Glassheart by Katharine Orton

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Glassheart by Katharine Orton

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Category: Confident Readers
Rating: 4/5
Reviewer: Alex Mitchell
Reviewed by Alex Mitchell
Summary: Dealing with themes like grief, trauma and death saves what would otherwise be a run-of-the-mill young readers' fantasy book.
Buy? Yes Borrow? Maybe
Pages: 336 Date: November 2020
Publisher: Walker Books
ISBN: 978-1406385236

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Nona and her Uncle Antoni have lived together ever since the Blitz claimed the lives of her family. Now, in the aftermath of the war, they travel all over the country, replacing stained-glass windows in buildings destroyed by bombs. Their latest job takes them out to the wilds of Dartmoor, where Nona discovers that her world is full of ancient and powerful magic. She also discovers that a mysterious entity, known only as The Soldier, is hell-bent on using Nona's innate magic for his own ends, and will not stop until he has her…

The protagonist of our book is Nona, the sole survivor of a family killed by a German bomb during the Blitz. She carries a heart-shaped shard of glass that serves as a reminder of the incident and is also the source of her magical power. She lives with her Uncle Antoni, a former Polish volunteer fighter pilot with the RAF, who now works as a stained-glass window repairman. They are both united by their memories of the war and use their work on stained-glass windows as a form of healing. They were lured to the wilds of Dartmoor by a spirit known as Alasea, who has mesmerised Antoni into completing the stained-glass windows of a church. Once they arrive in Dartmoor, they are joined by Castor, a rather cowardly boy who takes the form of either an imp-like creature or a crow and is Nona's only friend in this weird place. Alasea has a sister named Serafin, and the two sisters have a strained relationship. The primary antagonist of the book is known only as The Soldier, a veteran of the First World War who has similar magical powers to Nona. He uses magical beings called Rattlesticks, skeleton creatures formed from earth and foliage, that can turn you into one of them if they touch you. Overall, while the characters do have some depth, particularly Nona, the rest of them seem to be a bit flat and I would've liked to have them developed a little more.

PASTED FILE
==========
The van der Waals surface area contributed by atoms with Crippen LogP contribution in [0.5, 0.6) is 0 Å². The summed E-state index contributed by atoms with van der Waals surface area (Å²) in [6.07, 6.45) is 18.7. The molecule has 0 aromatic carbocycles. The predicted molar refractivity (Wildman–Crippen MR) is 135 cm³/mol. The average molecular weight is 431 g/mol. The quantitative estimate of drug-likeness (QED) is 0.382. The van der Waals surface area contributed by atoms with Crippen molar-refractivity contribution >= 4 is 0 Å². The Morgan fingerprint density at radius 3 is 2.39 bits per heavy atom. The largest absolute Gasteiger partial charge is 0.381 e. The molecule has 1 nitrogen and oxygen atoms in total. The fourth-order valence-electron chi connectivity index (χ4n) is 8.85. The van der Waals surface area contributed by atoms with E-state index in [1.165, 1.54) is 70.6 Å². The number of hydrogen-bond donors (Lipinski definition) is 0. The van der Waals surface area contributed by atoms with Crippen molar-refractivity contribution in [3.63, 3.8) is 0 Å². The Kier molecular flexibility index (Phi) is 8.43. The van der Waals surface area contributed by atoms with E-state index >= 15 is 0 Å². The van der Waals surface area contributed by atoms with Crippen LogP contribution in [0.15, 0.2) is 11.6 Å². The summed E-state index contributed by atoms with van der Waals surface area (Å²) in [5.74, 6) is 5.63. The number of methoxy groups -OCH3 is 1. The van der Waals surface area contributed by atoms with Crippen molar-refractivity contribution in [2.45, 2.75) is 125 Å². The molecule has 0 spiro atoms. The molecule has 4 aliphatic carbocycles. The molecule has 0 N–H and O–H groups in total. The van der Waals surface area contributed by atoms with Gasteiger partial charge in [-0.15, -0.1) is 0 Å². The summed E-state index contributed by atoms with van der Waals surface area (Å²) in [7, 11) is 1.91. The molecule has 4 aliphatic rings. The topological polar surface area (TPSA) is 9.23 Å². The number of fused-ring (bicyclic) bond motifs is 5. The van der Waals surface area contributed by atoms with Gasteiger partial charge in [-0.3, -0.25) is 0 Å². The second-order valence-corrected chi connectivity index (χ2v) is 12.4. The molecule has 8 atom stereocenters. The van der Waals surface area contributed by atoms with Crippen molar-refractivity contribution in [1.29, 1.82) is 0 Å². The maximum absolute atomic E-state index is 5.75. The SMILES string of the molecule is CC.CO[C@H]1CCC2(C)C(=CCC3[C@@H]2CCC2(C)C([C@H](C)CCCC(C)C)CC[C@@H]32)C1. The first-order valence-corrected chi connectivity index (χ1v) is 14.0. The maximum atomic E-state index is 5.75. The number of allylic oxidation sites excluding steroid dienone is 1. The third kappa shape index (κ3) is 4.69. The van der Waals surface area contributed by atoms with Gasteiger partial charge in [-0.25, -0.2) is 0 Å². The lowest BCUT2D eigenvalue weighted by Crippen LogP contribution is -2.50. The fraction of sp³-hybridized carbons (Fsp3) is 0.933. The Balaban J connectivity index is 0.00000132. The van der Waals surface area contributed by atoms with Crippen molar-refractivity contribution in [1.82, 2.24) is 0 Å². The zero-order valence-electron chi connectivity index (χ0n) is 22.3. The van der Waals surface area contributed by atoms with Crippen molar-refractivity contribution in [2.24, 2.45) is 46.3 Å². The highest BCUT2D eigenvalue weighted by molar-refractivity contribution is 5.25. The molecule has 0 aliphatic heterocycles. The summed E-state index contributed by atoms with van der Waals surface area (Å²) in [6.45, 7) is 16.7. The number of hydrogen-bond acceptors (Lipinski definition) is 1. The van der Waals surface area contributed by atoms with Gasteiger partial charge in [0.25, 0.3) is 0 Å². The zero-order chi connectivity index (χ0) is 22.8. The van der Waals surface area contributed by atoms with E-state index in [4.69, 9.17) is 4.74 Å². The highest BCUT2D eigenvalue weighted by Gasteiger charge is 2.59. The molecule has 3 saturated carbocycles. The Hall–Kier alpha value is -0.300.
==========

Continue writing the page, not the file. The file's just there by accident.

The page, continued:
Grief, trauma and the loss of loved ones plays a major role in this book. The loss of her family has not only left her scarred physically, but also scarred mentally. Uncle Antoni also suffers from a debilitating spine injury from his days as a fighter pilot, which he doesn't really talk about much until the end of the book, and uses his work with stained glass as a form of therapy. The Soldier is driven to his course of action by the death of his son and wants to use Nona's magic to bring him back. Even his Rattlesticks play on the grief of their victims by mimicking deceased loved ones to lure them to their doom. Later in the book, we also have a spirit in the form of another First World War soldier, who has been sitting beside a lake desperately trying to recall the names of his comrades for so long that he has effectively turned to stone, and only Nona has the ability to get him to move on. Personally, I read this as a metaphor for the destructive of lingering on traumatic events, being effectively frozen and unable to move on with your life, and it is only by opening up to others that you can overcome this stagnation. Overall, I thought this theme was handled in a very mature way and added a lot to the book.

The magic in the book isn't really explained all that much, and I do think it kind of drags the story down a bit. That's not to say that there aren't interesting elements, for instance, glass can trap and contain magic, such as Nona's heart-shaped glass shard and the titular Glassheart of The Soldier, hence why the church is having its stained-glass windows repaired. The church in Dartmoor is an 'umbrafell', a place where the real world and magical world collide, and where Alasea hopes to shelter Nona from the Soldier. Some of the spirits, such as Alasea and Castor, possess an ability called second skin, which is the ability to change form into the forms of animals. Some spirits can effectively create wormholes through the natural world, enabling them to travel quickly and avoid detection by The Soldier. As magic systems go, there isn't much that makes it stand out from the crowd, and I do wish it had been expanded upon a bit more.

In conclusion, I feel like the themes of grief and the psychological effects of living through a traumatic event save what would otherwise be a rather generic young readers supernatural story.

Similar books by other authors:
The Longest Night of Charlie Noon by Christopher Edge – another magical adventure taking place in a forest.
Demelza and the Spectre Detectors by Holly Rivers – a much funnier supernatural adventure that also deals with grief and the loss of loved ones.

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